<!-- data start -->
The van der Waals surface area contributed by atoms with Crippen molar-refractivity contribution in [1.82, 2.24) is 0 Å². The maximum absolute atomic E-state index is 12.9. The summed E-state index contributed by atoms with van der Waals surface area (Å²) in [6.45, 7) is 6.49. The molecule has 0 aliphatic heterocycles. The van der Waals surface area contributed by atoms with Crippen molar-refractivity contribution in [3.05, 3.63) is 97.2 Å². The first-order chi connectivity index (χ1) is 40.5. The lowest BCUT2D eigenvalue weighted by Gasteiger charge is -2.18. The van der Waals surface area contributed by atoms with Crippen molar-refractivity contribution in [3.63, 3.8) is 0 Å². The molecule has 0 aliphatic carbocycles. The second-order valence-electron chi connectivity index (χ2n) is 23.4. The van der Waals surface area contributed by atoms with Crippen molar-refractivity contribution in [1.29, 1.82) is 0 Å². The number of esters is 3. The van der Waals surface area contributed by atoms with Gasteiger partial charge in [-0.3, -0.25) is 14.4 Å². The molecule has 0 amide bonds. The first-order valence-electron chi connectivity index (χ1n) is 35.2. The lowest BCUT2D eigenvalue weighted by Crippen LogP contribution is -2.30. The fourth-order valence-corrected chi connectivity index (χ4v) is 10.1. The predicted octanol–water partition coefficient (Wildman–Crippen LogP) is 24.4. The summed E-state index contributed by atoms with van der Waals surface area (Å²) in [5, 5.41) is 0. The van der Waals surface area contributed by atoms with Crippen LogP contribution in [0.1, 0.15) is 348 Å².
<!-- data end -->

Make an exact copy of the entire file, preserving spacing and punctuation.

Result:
The van der Waals surface area contributed by atoms with Crippen molar-refractivity contribution in [1.82, 2.24) is 0 Å². The maximum absolute atomic E-state index is 12.9. The summed E-state index contributed by atoms with van der Waals surface area (Å²) in [6.45, 7) is 6.49. The molecule has 0 aliphatic heterocycles. The van der Waals surface area contributed by atoms with Crippen molar-refractivity contribution in [3.05, 3.63) is 97.2 Å². The first-order chi connectivity index (χ1) is 40.5. The lowest BCUT2D eigenvalue weighted by Gasteiger charge is -2.18. The van der Waals surface area contributed by atoms with Crippen molar-refractivity contribution in [3.63, 3.8) is 0 Å². The molecule has 0 aliphatic carbocycles. The second-order valence-electron chi connectivity index (χ2n) is 23.4. The van der Waals surface area contributed by atoms with Crippen molar-refractivity contribution in [1.29, 1.82) is 0 Å². The number of esters is 3. The van der Waals surface area contributed by atoms with Gasteiger partial charge in [-0.3, -0.25) is 14.4 Å². The molecule has 0 amide bonds. The first-order valence-electron chi connectivity index (χ1n) is 35.2. The lowest BCUT2D eigenvalue weighted by Crippen LogP contribution is -2.30. The fourth-order valence-corrected chi connectivity index (χ4v) is 10.1. The predicted octanol–water partition coefficient (Wildman–Crippen LogP) is 24.4. The summed E-state index contributed by atoms with van der Waals surface area (Å²) in [5, 5.41) is 0. The van der Waals surface area contributed by atoms with Crippen LogP contribution in [0.1, 0.15) is 348 Å².